Only slightly off topic of student assessment is the question of how one evaluates good teaching. Just as with student assessment, defining one's objectives and how to measure progress toward those goals is in fact a highly political activity. Why this learning objective and not that one; why is this particular standard considered inadequate, satisfactory, or excellent; why this group's (students? peers? parents? administrators? stakeholders? taxpayers?) perceptions of quality rather than some others? Do we measure excellent teaching against student expectation, student learning, student engagement, student enjoyment, student self-fulfillment; or by employer needs and expectations, graduate employment figures, graduate life chances; by political socialization or active citizenship; critical thinking or ideological conformity; or societal arts and culture, inventiveness, entrepreneurialism, the reproduction or elimination of poverty and injustice... You get the idea.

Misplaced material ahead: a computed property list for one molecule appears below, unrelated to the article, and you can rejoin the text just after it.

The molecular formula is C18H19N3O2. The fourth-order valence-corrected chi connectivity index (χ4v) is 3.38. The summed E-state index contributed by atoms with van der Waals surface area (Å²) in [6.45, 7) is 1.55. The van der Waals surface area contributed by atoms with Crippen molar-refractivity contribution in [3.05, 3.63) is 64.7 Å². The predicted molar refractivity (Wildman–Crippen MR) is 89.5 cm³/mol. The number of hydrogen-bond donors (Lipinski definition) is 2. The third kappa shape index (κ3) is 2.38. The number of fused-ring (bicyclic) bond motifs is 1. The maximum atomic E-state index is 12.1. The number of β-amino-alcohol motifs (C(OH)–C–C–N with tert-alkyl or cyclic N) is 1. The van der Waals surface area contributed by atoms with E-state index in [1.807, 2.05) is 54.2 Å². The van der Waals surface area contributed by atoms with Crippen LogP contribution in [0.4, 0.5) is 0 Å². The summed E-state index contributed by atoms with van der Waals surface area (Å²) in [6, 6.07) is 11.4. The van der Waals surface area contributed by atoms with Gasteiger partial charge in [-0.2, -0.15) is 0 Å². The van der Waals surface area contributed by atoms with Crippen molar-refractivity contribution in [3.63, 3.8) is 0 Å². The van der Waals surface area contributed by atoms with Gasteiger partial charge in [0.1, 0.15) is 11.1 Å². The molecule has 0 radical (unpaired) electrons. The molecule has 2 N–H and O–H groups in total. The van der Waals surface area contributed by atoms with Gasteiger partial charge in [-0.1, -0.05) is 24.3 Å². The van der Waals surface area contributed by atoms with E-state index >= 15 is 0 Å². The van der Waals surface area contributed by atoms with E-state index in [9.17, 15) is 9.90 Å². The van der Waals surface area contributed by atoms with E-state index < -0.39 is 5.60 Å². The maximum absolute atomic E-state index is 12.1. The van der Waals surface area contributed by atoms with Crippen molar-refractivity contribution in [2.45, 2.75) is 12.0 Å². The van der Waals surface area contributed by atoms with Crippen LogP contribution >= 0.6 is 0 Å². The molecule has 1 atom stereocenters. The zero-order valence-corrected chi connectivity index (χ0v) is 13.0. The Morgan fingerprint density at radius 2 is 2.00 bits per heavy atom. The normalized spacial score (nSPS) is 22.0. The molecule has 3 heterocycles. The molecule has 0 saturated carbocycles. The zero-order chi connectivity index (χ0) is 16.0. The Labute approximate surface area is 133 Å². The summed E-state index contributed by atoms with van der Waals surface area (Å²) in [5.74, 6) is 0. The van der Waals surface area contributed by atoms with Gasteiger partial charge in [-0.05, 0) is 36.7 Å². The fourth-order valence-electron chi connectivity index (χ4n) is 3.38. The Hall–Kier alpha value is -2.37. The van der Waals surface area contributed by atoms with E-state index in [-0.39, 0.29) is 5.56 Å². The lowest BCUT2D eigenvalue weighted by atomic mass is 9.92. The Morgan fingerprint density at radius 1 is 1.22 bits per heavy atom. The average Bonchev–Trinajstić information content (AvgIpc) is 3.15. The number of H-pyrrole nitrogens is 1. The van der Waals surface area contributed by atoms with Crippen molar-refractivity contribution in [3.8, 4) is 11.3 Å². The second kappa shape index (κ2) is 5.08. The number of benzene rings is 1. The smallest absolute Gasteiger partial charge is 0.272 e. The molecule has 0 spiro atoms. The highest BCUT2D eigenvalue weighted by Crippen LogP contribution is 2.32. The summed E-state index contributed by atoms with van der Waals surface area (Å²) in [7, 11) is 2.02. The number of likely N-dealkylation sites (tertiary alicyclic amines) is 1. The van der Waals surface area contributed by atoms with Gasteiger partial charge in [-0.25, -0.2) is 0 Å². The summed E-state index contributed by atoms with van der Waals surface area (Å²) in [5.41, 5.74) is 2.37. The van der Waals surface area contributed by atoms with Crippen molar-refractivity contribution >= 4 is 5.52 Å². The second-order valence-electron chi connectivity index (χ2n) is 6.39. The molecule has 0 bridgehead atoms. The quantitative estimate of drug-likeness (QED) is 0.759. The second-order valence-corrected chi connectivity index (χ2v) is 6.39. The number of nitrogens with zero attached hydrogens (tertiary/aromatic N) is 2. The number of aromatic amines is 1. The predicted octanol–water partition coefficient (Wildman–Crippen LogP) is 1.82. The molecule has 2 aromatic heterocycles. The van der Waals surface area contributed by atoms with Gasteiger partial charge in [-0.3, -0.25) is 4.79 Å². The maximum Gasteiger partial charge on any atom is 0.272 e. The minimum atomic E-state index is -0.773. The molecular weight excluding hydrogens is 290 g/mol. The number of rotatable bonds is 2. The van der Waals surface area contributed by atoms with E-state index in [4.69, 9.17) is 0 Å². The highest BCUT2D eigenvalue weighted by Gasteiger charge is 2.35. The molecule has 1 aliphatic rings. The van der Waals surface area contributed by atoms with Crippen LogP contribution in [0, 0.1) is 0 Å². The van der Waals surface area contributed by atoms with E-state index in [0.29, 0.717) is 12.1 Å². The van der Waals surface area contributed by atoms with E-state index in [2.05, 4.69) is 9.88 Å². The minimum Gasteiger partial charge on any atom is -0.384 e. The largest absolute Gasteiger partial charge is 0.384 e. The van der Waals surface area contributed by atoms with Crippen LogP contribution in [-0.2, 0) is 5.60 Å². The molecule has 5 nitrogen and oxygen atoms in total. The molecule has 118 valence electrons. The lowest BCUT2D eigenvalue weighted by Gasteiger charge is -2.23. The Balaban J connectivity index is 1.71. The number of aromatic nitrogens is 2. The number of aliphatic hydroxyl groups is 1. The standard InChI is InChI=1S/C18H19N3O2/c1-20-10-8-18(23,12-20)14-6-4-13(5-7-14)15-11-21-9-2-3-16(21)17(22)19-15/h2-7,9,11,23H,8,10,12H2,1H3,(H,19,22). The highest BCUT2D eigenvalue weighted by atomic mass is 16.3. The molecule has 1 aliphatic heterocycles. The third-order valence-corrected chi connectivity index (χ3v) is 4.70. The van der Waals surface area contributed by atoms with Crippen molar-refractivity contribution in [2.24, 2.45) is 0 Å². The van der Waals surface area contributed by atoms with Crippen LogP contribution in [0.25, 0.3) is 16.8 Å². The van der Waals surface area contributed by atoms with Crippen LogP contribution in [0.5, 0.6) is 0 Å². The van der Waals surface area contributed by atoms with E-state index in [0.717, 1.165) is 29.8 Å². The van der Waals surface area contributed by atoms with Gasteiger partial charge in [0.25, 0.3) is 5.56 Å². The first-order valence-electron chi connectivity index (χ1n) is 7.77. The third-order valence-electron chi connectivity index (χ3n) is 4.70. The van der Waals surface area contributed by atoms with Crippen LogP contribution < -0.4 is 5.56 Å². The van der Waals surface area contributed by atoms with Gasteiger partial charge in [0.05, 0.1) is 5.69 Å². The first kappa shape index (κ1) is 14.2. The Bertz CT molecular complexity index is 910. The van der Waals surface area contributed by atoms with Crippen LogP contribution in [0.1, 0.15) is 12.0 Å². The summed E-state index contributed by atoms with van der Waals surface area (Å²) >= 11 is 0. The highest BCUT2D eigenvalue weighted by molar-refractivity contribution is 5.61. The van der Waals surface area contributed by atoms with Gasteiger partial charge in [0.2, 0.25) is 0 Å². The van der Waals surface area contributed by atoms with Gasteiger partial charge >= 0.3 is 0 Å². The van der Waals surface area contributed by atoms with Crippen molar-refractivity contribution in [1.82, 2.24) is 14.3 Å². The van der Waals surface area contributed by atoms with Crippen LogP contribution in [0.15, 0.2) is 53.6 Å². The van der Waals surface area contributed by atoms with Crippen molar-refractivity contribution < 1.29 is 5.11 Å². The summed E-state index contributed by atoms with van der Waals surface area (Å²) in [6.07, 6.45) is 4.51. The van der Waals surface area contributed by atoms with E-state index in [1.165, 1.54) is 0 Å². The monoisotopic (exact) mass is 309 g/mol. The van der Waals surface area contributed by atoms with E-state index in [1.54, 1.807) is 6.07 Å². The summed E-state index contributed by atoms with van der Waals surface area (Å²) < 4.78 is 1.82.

I'm very pleased to have "Excellence for what? Policy Development and the Discourse of the Purpose of Higher Education," appear as a chapter in the just-released Routledge collection, Global Perspectives on Teaching Excellence. The collection is basically a reaction to recent legislation in the UK that attempted to measure and mandate teaching excellence in higher education. My wife and I wrote a critique using my discourse analysis model of the purpose of higher education applied to the new legislation to suggest that the government's definition of 'excellence' might be somewhat problematic from the perspective of students and learning.